Flood Defense in the USA: BAUER Foundation Corp. Involved in Important Projects

Construction of a cut-off wall at the Herbert Hoover Dike: Bauer was able to win three of the five task orders awarded to date.

Florida / East St. Louis / Colorado, USA – Flood protection is a concern of high priority in the USA. For this reason, the U.S Army Corps of Engineers (USACE), a federal agency of the Department of Defense is responsible for the maintenance of dams and canals as well as flood defense. Currently USACE is implementing several measures in a number of US states, and BAUER Foundation Corp., the American subsidiary of BAUER Spezialtiefbau GmbH based in Odessa, Florida, is involved in a total of five major projects with a total contract value of approx. 200 million US dollars (184 million euros). Four of the construction projects – Herbert Hoover Dike Task Order 1, Task Order 3, Task Order 5 and the East St. Louis Cut-off Wall Project – are being executed by Bauer Foundation as a direct contractor of USACE. Bauer is involved as a subcontractor in the Teller Dam Project in Colorado.

Remediation of the Herbert Hoover Dike

Covering a total area of 730 square miles, Lake Okeechobee is the largest freshwater lake in the U.S. state of Florida. Even though it extends over a length of about 35 miles and a width of about 30 miles, the lake is very shallow with an average depth of only 10 feet and lacks a larger natural outflow. To protect against storm surges and flooding due to unusually high water levels, the existing dike already received its first upgrade in the 1920s. In the 1960s, additional canals, floodgates, and dams were added. Since the early 2000s, the U.S Army Corps of Engineers has been responsible for coordinating the rehabilitation of the approx. 140 miles long dike around Lake Okeechobee. In 2007, BAUER Foundation Corp. was initially tasked with the execution of cutter-soil mixing walls (CSM) along the southeastern part of the dike. Based on previous successful cooperation, Bauer was awarded further partial contracts for the years between 2011 and 2021, among them works on various culverts.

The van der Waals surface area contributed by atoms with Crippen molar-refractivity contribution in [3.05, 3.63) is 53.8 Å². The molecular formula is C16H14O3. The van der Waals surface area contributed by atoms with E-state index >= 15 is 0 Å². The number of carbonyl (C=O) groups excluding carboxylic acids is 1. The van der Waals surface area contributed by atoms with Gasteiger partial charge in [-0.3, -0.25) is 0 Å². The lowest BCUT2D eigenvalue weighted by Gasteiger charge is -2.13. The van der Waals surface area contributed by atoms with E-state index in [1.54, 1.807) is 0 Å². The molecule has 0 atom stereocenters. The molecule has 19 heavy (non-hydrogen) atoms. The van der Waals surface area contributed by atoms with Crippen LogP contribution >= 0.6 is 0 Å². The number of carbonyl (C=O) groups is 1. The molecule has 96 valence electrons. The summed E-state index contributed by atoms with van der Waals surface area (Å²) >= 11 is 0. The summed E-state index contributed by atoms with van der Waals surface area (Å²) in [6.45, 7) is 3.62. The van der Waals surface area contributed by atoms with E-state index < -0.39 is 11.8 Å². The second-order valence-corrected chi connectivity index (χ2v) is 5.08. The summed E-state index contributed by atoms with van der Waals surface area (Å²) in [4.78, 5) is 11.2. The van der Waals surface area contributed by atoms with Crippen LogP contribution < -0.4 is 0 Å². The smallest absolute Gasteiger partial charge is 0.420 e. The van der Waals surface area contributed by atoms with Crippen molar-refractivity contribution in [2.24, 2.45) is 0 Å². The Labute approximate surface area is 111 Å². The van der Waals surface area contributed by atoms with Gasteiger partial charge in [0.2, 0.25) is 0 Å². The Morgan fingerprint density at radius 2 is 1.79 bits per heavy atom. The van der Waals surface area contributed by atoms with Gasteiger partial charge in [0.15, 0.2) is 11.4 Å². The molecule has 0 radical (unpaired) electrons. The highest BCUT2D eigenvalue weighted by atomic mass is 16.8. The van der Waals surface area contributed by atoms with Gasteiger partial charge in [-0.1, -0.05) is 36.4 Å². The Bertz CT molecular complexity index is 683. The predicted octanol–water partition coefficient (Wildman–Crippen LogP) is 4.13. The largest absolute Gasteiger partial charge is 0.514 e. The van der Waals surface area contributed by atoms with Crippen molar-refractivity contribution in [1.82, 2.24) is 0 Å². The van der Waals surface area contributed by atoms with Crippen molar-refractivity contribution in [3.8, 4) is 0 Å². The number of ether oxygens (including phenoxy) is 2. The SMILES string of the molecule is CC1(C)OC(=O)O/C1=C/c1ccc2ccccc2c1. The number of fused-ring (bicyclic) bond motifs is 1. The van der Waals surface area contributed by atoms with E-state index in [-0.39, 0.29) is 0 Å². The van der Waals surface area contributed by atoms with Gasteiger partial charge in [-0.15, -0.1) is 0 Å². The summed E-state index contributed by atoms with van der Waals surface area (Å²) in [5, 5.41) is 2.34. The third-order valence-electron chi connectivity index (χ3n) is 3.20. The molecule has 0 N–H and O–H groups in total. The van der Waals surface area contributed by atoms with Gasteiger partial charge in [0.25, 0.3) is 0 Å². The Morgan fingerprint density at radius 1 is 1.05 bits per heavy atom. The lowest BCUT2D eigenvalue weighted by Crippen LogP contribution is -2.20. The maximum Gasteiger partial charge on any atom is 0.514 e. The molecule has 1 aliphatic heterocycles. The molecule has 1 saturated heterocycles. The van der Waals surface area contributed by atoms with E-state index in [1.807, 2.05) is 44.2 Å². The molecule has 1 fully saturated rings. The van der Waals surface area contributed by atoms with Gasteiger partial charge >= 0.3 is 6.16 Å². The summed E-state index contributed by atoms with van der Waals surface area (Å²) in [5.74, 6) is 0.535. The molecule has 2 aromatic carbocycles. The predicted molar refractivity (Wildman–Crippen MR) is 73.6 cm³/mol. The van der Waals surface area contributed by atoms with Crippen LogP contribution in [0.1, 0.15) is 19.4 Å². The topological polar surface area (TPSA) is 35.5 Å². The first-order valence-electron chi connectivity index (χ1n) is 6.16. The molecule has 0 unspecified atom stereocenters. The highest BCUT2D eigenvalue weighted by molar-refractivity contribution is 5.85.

The current work phase includes the execution of a cut-off wall over a total length of 28 miles along the southwestern section of the dike. Divided into five sections, also referred to as task orders, Bauer Foundation managed to win three of the five contracts: Task Order 1, Task Order 3 and Task Order 5. For the first two sections, a total of approx. 3,325,000 square feet of cut-off wall will be created to a maximum depth of approx. 66 feet. Pre- drilling is required to remove organic deposits and loosen the occasional dense layers of sand and underlying weak limestone. Subsequently, the actual soil mixing will begin with an RTG RG 27 drilling rig, using the CSM method which combines the features of a trench cutter while mixing the soils in-situ. In addition, the jet grouting method is used to connect the newly constructed cut-off wall with the existing culverts. “Bauer, as the main contractor, was also tasked with the installation and subsequent removal of the necessary work platforms and is responsible for the access roads to the site. Following the works on the cut-off wall, we are also responsible for the revegetation and asphalting of the finished dike and the quality control tests and installation of monitoring instruments,” explains Andrew Ebendick, Project Manager with BAUER Foundation Corp and in charge of Task Order 1. “The work on the first two projects has already begun. Successful completion of the work on Task Order 3 is expected in the spring of 2022 and Task Order 1 in the fall of 2022,” according to David Millar, Project Manager for Task Order 3.